Martin is down with respiratory flu, so we’re re-posting one of his columns from September 2015, which sadly, was prophetic.
It was good to get out of the Central Valley. Smoke from fast-moving and destructive fires in northern California is giving the skies an orangish hue. But when I reached the closest campground, at about 1000 meters in the mountains, I found that it had been taken over by a local Klan group flying a huge Confederate flag on 25-foot black pole.
When I first circled the encampment after driving in I didn’t see the flag in the middle of the site, so I thought it was just a big gathering of good ole boys. It looked a too organized to be just a bunch of rednecks out to have a party however.
I picked a site at the other end of the campground. Wondering if it was far enough away to stay, I walked down to the encampment. That’s when I saw the Confederate flag flying over the little Klan nation, looking like the one taken down in South Carolina.
Smoke and hate blotted out the sky even in the mountains. I had intended on sleeping under the stars, but that no longer held much appeal. I walked down to the surprisingly full stream, and for a while at least, the clear waterway lined with towering pines and firs seemed a world away from the world I gone up to the mountains to get away from.
Returning to the site, I spread out a tarp, put down a sleeping pad and tried to take a nap. As much of a pall as the Klan group (confirmed after I returned to Chico, since they weren’t wearing sheets) put over the place, I looked for a reason to stay. This was a seriously deformed group of men however, and I wouldn’t be surprised if a burning cross instead of a bonfire was on the agenda that night.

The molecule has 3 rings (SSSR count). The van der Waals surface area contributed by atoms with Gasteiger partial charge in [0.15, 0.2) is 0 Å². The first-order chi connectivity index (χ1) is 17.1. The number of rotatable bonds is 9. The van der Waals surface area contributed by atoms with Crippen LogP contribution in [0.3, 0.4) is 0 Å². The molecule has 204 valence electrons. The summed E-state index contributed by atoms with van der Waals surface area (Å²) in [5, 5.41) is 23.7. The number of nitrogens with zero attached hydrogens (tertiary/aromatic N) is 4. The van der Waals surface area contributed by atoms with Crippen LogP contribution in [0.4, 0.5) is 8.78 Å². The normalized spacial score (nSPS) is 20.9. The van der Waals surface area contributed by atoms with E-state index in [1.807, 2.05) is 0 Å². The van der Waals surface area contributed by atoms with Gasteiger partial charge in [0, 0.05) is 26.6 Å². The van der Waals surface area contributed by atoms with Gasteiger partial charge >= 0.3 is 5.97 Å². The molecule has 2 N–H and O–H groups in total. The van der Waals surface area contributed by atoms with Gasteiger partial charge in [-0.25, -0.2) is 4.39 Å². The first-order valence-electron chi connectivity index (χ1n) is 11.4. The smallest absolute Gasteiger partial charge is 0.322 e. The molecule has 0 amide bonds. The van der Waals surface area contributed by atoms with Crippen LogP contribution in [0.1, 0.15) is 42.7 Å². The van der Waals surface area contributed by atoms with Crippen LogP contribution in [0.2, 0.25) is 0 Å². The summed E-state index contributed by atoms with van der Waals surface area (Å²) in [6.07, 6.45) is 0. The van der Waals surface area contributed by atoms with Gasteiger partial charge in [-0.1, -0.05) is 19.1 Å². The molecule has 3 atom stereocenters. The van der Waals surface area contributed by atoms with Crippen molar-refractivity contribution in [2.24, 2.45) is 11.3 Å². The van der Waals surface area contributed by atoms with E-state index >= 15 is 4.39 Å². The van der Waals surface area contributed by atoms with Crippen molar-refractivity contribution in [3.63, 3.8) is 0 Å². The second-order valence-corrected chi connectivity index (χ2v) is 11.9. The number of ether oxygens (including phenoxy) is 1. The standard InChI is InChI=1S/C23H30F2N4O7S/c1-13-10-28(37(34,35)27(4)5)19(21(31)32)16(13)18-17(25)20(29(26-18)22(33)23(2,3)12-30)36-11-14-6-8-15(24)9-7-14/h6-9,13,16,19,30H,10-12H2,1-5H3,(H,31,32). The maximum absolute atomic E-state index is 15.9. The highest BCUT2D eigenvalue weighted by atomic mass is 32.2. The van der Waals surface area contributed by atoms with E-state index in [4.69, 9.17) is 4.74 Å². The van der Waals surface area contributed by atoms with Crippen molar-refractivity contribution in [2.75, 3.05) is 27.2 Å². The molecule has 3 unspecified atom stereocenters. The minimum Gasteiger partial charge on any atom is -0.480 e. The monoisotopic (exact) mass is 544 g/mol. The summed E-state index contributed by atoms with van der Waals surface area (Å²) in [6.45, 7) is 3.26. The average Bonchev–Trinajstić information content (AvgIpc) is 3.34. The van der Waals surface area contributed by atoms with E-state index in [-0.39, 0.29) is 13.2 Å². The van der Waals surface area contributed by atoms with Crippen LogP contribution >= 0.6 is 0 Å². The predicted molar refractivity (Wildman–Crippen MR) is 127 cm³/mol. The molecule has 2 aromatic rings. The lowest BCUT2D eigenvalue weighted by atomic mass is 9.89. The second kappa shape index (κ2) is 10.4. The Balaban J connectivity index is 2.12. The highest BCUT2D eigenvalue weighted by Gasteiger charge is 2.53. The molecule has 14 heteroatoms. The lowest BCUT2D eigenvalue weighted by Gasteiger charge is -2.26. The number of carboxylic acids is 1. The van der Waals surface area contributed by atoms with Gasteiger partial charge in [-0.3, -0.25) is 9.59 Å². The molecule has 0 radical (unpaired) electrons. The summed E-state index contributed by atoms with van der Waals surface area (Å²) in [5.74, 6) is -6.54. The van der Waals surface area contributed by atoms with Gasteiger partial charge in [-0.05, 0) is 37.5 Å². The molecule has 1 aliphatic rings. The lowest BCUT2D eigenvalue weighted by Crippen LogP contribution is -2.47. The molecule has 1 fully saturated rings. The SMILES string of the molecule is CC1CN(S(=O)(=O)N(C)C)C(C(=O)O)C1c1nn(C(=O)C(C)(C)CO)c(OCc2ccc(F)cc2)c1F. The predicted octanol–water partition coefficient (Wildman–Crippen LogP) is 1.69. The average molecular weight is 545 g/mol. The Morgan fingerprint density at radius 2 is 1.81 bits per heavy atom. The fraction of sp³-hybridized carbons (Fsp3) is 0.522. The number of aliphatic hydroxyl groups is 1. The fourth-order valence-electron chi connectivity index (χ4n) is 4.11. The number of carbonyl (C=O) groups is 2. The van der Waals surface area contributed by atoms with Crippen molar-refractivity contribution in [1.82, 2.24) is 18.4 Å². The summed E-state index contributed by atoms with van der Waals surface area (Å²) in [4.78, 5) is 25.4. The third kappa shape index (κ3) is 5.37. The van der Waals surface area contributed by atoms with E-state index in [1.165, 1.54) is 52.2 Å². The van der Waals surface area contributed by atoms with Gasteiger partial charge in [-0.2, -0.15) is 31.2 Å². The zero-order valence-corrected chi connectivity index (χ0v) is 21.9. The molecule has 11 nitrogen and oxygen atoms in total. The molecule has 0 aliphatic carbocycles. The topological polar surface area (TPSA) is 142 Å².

How utterly stupid it all looked—the flag, the trucks, and the potbellied, shirtless white guys. They had declared a sovereign nation, and you had to wonder if they were prepared to defend it with arms, just like nearly all countries do (the only exception I know of being Costa Rica).
You couldn’t help but wonder what would have happened if a black family set up a tent on the other side of the campground before they realized Klan members were holding a rally there. The Klansmen were encamped just 45 minutes from Chico, whose sister city Oroville has long been known, absurdly, as a Confederate hotbed of racists.
Klan members are of course deep haters, but what is below their hate, driving and sustaining it? Fear. What do they fear? Their own ignorance, and their own sense of inferiority. Fear drives them to project onto Blacks, Jews and Hispanics the self-image they refuse to see.
They think that banding together gives them strength, but it actually reveals their weakness. Unchecked hate in an individual is ultimately pathetic; unchecked hate in a group is ultimately prophetic.
These Confederate flag-wavers are among the hardest core of Donald Trump’s supporters, just the kind that want to deport all 11 million Hispanic ‘aliens,’ build a 100 foot wall and “make Mexico pay for it.”
The cable media has become complicit in Trump’s outrageous demagoguery. The media, and Americans in general, need to be reminded that some of the worst tyrants have been elected. Trump’s “make America great again” jingoism is very dangerous. The Donald is a clown, but his campaign is no joke.
So shame on CNN for painting Trump, spouting his vicious hate, as a normal candidate in a normal campaign. They’re milking the debate on Wednesday for entertainment, in order to get every rating point they can.
Alienated individuals and groups wreak havoc and generate immense suffering in people who are impacted by their violence. But who isn’t alienated in this culture and world today? We’re all adrift on an unidentified sea of unaddressed grievances and grudges where inferiority and superiority are roiling the waters more and more.
What can one person do? In recent years there’s been a lot of talk about tipping points, positive and negative. Clearly in America, and beyond, this is one of them.
Things are heading in the wrong direction, but they can still go either way. Look within, question with others with the intent to grow in insight and understanding, and speak up. Now, before it really is too late.